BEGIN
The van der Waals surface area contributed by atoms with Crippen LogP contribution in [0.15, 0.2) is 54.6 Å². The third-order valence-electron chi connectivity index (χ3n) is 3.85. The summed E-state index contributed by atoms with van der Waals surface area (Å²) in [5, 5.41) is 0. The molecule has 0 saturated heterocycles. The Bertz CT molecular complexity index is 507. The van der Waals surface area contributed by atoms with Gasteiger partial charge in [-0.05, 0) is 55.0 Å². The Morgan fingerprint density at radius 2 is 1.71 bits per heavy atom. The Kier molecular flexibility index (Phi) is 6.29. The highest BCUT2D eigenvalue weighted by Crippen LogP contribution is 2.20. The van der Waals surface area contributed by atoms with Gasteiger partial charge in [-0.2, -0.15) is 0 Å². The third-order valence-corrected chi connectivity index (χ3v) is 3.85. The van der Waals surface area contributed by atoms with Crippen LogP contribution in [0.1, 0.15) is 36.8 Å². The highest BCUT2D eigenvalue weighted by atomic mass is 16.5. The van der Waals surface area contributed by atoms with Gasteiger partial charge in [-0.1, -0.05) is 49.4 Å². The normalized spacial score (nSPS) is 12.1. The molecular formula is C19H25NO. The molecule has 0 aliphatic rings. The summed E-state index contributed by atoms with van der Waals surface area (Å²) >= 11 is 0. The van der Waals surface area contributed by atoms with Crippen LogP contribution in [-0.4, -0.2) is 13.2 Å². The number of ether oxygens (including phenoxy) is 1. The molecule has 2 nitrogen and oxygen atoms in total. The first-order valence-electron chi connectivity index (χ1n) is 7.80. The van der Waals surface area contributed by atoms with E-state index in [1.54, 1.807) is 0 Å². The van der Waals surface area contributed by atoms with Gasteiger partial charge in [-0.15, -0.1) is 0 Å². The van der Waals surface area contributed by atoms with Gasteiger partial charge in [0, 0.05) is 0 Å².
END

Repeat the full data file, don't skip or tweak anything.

The van der Waals surface area contributed by atoms with Crippen LogP contribution in [0.15, 0.2) is 54.6 Å². The third-order valence-electron chi connectivity index (χ3n) is 3.85. The summed E-state index contributed by atoms with van der Waals surface area (Å²) in [5, 5.41) is 0. The molecule has 0 saturated heterocycles. The Bertz CT molecular complexity index is 507. The van der Waals surface area contributed by atoms with Gasteiger partial charge in [-0.05, 0) is 55.0 Å². The Morgan fingerprint density at radius 2 is 1.71 bits per heavy atom. The Kier molecular flexibility index (Phi) is 6.29. The highest BCUT2D eigenvalue weighted by Crippen LogP contribution is 2.20. The van der Waals surface area contributed by atoms with Gasteiger partial charge in [-0.2, -0.15) is 0 Å². The third-order valence-corrected chi connectivity index (χ3v) is 3.85. The van der Waals surface area contributed by atoms with Crippen LogP contribution in [0.1, 0.15) is 36.8 Å². The highest BCUT2D eigenvalue weighted by atomic mass is 16.5. The van der Waals surface area contributed by atoms with Gasteiger partial charge in [-0.1, -0.05) is 49.4 Å². The normalized spacial score (nSPS) is 12.1. The molecular formula is C19H25NO. The molecule has 0 aliphatic rings. The summed E-state index contributed by atoms with van der Waals surface area (Å²) >= 11 is 0. The van der Waals surface area contributed by atoms with Crippen LogP contribution in [-0.4, -0.2) is 13.2 Å². The number of ether oxygens (including phenoxy) is 1. The molecule has 2 nitrogen and oxygen atoms in total. The first-order valence-electron chi connectivity index (χ1n) is 7.80. The van der Waals surface area contributed by atoms with E-state index in [1.54, 1.807) is 0 Å². The van der Waals surface area contributed by atoms with Gasteiger partial charge in [-0.15, -0.1) is 0 Å². The van der Waals surface area contributed by atoms with Gasteiger partial charge in [0, 0.05) is 0 Å².